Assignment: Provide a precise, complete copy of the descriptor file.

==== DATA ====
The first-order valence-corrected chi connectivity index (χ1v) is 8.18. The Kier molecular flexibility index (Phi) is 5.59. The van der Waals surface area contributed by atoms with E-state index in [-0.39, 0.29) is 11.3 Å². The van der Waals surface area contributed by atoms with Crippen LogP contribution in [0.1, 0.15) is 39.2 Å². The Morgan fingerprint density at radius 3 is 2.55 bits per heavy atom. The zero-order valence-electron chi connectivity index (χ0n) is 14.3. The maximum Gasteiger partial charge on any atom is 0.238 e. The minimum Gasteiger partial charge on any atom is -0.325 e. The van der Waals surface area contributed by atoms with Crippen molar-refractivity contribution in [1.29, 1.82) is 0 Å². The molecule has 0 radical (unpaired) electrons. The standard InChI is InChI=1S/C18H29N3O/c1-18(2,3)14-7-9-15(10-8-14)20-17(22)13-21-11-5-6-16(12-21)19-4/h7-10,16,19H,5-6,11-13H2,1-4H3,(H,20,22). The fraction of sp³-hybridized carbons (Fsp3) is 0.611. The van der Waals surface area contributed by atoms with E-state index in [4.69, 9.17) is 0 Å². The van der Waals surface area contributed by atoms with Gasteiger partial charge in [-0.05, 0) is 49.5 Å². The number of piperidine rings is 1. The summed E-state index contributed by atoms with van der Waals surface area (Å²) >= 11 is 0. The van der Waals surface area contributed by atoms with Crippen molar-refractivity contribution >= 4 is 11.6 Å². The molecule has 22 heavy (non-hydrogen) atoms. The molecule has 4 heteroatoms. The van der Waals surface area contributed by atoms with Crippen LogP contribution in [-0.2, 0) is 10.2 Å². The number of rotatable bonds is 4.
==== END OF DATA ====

The first-order valence-corrected chi connectivity index (χ1v) is 8.18. The Kier molecular flexibility index (Phi) is 5.59. The van der Waals surface area contributed by atoms with E-state index in [-0.39, 0.29) is 11.3 Å². The van der Waals surface area contributed by atoms with Crippen LogP contribution in [0.1, 0.15) is 39.2 Å². The Morgan fingerprint density at radius 3 is 2.55 bits per heavy atom. The zero-order valence-electron chi connectivity index (χ0n) is 14.3. The maximum Gasteiger partial charge on any atom is 0.238 e. The minimum Gasteiger partial charge on any atom is -0.325 e. The van der Waals surface area contributed by atoms with Crippen molar-refractivity contribution in [1.29, 1.82) is 0 Å². The molecule has 0 radical (unpaired) electrons. The standard InChI is InChI=1S/C18H29N3O/c1-18(2,3)14-7-9-15(10-8-14)20-17(22)13-21-11-5-6-16(12-21)19-4/h7-10,16,19H,5-6,11-13H2,1-4H3,(H,20,22). The fraction of sp³-hybridized carbons (Fsp3) is 0.611. The van der Waals surface area contributed by atoms with E-state index in [4.69, 9.17) is 0 Å². The van der Waals surface area contributed by atoms with Gasteiger partial charge in [-0.05, 0) is 49.5 Å². The number of piperidine rings is 1. The summed E-state index contributed by atoms with van der Waals surface area (Å²) >= 11 is 0. The van der Waals surface area contributed by atoms with Crippen molar-refractivity contribution >= 4 is 11.6 Å². The molecule has 22 heavy (non-hydrogen) atoms. The molecule has 4 heteroatoms. The van der Waals surface area contributed by atoms with Crippen LogP contribution in [-0.2, 0) is 10.2 Å². The number of rotatable bonds is 4.